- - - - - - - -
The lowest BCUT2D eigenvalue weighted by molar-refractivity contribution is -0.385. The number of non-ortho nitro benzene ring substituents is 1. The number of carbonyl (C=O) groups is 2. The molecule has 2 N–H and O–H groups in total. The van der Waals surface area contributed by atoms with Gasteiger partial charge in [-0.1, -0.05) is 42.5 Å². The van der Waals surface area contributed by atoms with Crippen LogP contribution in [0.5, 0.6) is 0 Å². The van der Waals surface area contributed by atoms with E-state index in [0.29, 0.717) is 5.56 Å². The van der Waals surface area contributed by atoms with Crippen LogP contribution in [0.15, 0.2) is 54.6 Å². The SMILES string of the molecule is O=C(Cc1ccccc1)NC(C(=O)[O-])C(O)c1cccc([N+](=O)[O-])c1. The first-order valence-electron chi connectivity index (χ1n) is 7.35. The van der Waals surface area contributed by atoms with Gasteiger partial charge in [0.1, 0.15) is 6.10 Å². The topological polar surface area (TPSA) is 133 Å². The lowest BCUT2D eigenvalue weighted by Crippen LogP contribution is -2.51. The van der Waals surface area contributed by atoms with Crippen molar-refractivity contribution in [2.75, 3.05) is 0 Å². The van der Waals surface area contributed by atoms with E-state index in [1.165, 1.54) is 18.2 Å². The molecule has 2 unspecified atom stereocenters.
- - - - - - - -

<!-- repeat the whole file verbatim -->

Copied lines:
The lowest BCUT2D eigenvalue weighted by molar-refractivity contribution is -0.385. The number of non-ortho nitro benzene ring substituents is 1. The number of carbonyl (C=O) groups is 2. The molecule has 2 N–H and O–H groups in total. The van der Waals surface area contributed by atoms with Gasteiger partial charge in [-0.1, -0.05) is 42.5 Å². The van der Waals surface area contributed by atoms with Crippen LogP contribution in [0.5, 0.6) is 0 Å². The van der Waals surface area contributed by atoms with E-state index in [0.29, 0.717) is 5.56 Å². The van der Waals surface area contributed by atoms with Crippen LogP contribution in [0.15, 0.2) is 54.6 Å². The SMILES string of the molecule is O=C(Cc1ccccc1)NC(C(=O)[O-])C(O)c1cccc([N+](=O)[O-])c1. The first-order valence-electron chi connectivity index (χ1n) is 7.35. The van der Waals surface area contributed by atoms with Gasteiger partial charge in [0.1, 0.15) is 6.10 Å². The topological polar surface area (TPSA) is 133 Å². The lowest BCUT2D eigenvalue weighted by Crippen LogP contribution is -2.51. The van der Waals surface area contributed by atoms with Crippen molar-refractivity contribution in [2.75, 3.05) is 0 Å². The van der Waals surface area contributed by atoms with E-state index in [1.165, 1.54) is 18.2 Å². The molecule has 2 unspecified atom stereocenters.